Yes- depending on what country the child’s other parent is living in. First and foremost, you must have a valid child support order issued by a United States court. And in all cases you should always first attempt all of the traditional methods of child support enforcement before taking more drastic measures.

In What Counties May I Enforce a Child Support Order?

There are several countries that have signed agreements with the United States federal government saying that they will cooperate in helping enforce a child support order that was issued in the U.S. when the parent owing support lives in that country. The following countries have agreed to help enforce U.S.child support orders.

  • Albania
  • Australia
  • Austria
  • Belarus
  • Belgium
  • Bosnia and Herzegovinia
  • Brazil
  • Bulgaria
  • Canada
  • Croatia
  • Cyprus
  • Ireland
  • Czech Republic
  • El Salvador
  • Estonia
  • Finland
  • France
  • Germany
  • Greece
  • Honduras
  • Hungary
  • Ireland
  • Israel
  • Italy
  • Latvia
  • Lithuania
  • Luxembourg
  • Malta
  • Montenegro
  • Netherlands
  • Nicaragua
  • Norway
  • Poland
  • Portugal
  • Romania
  • Slovak Republic
  • Slovenia
  • Spain
  • Sweden
  • Switzerland
  • Turkey
  • Ukraine
  • United Kingdom

If the child’s other parent lives in one of the countries on this list, then the first step is to contact and work closely with your state’s child support agency. They will typically have the resources to contact the necessary offices abroad in order to enforce your child support agreement.

What If the Child’s Other Parent Lives In a Country That Is Not On That List?

Even if the country that your child’s other parent has moved to is not on the list, meaning there are no federal agreements with that country, individual U.S. states sometimes have an agreement with nearby countries (e.g. Mexico). Have your attorney check state laws to see if your state has established an agreement with a nearby country.

If there is no state or federal agreement, it still may be possible to collect child support, but it will be much more difficult. In such a situation, you would essentially have to get the foreign country to issue a child support order, and not all countries have child support laws. It is possible that you may not be able to enforce a child support order if the other parent lives in a country with no child support laws. You will almost certainly need an attorney to navigate the complex situation and advocate on your behalf if the other child’s parent lives in a country not on the list.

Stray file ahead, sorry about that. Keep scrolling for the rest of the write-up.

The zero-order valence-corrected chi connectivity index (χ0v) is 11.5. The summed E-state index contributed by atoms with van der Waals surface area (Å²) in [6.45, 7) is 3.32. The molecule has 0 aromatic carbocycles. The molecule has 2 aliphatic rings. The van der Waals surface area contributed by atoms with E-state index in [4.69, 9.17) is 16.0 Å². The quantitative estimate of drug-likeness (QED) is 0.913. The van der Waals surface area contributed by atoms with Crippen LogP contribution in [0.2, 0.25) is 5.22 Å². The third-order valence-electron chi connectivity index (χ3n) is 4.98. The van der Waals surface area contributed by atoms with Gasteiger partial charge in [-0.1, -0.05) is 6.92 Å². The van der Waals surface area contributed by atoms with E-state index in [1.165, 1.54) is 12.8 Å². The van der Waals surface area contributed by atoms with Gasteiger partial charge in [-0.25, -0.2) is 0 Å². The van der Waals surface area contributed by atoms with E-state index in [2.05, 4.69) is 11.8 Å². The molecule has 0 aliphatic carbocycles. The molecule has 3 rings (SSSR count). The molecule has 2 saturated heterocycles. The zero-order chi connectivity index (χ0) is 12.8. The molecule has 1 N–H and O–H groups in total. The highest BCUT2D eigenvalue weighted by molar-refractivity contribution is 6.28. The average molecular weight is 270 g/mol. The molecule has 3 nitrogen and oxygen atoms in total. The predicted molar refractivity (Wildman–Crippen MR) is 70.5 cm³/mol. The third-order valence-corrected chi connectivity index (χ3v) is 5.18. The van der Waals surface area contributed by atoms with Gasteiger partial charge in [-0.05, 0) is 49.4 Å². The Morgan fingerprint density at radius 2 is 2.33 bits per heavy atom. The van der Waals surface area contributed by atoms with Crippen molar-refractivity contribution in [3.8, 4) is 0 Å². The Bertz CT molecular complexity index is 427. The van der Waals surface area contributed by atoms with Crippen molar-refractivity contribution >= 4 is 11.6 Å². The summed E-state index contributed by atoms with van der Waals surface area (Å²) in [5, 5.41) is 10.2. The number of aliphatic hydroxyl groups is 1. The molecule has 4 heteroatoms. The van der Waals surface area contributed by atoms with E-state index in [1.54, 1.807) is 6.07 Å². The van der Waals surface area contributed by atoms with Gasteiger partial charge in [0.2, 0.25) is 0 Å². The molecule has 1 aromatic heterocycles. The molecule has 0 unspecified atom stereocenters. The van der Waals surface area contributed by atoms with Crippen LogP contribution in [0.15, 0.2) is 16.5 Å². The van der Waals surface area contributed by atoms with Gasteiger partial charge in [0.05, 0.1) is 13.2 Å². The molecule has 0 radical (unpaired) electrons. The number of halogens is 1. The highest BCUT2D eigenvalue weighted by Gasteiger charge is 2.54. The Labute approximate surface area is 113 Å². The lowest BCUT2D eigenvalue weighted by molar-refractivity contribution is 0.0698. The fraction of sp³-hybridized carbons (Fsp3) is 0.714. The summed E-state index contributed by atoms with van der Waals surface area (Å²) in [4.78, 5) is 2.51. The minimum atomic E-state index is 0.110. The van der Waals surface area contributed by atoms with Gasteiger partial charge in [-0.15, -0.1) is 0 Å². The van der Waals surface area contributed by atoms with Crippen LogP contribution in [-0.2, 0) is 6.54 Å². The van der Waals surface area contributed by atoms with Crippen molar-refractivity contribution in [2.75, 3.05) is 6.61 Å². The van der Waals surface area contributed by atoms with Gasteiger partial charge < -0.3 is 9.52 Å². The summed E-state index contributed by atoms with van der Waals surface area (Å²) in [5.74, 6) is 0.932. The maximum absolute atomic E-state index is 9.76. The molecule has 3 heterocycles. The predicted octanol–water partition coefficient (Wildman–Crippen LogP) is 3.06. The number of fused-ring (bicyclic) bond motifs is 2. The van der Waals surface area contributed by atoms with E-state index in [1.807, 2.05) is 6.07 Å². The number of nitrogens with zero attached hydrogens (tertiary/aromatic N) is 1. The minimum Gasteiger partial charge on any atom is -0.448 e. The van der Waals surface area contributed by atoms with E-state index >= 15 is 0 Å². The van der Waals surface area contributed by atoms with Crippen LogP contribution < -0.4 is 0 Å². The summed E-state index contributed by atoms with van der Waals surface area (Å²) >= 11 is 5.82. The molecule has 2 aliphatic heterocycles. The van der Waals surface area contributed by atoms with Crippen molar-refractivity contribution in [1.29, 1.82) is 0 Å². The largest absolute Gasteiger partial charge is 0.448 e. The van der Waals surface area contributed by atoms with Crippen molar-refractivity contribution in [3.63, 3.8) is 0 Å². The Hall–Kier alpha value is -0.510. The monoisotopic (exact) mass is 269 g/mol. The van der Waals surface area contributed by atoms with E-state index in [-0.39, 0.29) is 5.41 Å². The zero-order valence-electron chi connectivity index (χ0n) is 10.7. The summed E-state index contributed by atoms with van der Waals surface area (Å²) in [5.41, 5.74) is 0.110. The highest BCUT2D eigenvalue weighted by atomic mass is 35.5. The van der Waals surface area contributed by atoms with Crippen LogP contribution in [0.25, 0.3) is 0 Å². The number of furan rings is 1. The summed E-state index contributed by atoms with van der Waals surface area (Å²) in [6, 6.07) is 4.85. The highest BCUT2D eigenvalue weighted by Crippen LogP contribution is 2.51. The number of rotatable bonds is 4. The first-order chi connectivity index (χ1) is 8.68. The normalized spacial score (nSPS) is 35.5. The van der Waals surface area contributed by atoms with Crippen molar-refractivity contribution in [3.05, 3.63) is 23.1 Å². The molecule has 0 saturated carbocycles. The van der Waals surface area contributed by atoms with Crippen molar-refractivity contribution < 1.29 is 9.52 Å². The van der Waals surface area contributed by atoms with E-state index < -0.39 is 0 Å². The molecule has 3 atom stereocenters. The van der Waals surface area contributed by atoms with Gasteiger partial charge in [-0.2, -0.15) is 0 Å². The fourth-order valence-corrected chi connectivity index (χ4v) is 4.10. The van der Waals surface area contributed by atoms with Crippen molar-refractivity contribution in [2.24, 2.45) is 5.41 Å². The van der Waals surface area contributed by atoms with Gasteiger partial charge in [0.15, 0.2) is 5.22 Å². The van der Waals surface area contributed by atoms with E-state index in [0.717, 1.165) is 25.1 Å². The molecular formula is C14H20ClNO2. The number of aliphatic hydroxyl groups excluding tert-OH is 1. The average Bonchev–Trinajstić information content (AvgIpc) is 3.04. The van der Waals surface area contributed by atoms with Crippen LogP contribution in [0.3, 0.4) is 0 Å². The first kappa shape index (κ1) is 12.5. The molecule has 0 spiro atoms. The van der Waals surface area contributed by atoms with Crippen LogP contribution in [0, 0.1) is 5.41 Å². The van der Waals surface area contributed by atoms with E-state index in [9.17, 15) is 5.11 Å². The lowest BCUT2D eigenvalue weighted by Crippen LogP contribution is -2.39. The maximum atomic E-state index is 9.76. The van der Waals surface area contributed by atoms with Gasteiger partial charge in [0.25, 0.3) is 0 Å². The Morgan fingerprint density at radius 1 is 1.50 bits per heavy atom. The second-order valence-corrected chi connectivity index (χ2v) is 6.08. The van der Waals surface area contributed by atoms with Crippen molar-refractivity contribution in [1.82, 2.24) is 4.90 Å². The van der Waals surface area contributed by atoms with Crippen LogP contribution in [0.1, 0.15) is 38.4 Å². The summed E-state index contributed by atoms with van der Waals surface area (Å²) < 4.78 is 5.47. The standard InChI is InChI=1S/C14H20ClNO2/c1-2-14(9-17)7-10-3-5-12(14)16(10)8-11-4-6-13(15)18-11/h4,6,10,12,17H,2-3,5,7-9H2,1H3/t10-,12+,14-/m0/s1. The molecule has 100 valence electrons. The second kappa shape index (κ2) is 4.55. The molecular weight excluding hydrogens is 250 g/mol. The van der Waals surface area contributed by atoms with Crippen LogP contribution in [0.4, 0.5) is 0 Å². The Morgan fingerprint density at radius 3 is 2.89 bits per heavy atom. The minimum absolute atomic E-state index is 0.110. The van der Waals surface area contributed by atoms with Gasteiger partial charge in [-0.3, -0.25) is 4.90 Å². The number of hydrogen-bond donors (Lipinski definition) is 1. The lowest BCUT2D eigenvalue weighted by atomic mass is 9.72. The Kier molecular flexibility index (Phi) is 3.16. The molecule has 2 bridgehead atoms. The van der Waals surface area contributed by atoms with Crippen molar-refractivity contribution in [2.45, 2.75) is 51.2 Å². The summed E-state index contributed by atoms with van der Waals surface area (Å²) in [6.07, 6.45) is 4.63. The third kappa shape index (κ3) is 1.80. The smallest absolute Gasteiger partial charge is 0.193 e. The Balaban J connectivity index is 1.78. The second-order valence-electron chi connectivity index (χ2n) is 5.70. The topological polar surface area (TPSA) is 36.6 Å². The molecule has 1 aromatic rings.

What if I Suspect My Child’s Other Parent Left the U.S., but I’m Not Sure Exactly Where They Are?

Sometimes a parent moves to a different country, at times perhaps for the purpose of avoiding the child support order. If your child’s other parent has left the country, check with U.S. embassies in countries that the parent may have moved to. They can tell you if the parent has registered with a U.S. embassy or consulate abroad. Detailed or confidential information, however, is usually protected by privacy acts and cannot be revealed. Foreign embassies do not have the personnel to help you find a missing parent, but they can usually refer you to a local investigator, if necessary.

If the absent parent is a U.S. government employee, such as a member of the United States Armed Forces, the U.S. has a wide variety of resources to help enforce your child support agreements and will locate the person.

What if I Live Abroad and Need to Seek Child Support from the Other Parent Living in the U.S.?

If your child is a U.S. citizen and you are living abroad, then you will need to contact the child support agency in the state that the other parent lives in order to begin the process for obtaining child support. Child support laws differ between states, so you must contact the individual state office..

If I Owe Child Support, Will I Be Able To Leave The Country?

Because some parents who owe child support will intentionally leave the country to avoid having to make child support payments, the U.S. has a restriction regarding passports for anyone who owes past due child support. A parent who owes more than $2,500 in child support obligations will have their passport application denied and any existing passports may be revoked.Other countries have similar restrictions.

If you find yourself with a revoked passport or a denied passport application as a result of past due child support, the only sure fix is to pay the full amount of child support that you are behind.

Do I Need a Family Attorney for Help with Child Support Issues?

Enforcing a child support order internationally can get very complicated. An attorney will be able to guide you through the process of enforcing the child support agreement, dealing with government agencies, and possibly dealing with foreign agencies. If you need help enforcing a child support order while the child’s other parent lives in another country, contact a child support attorney immediately.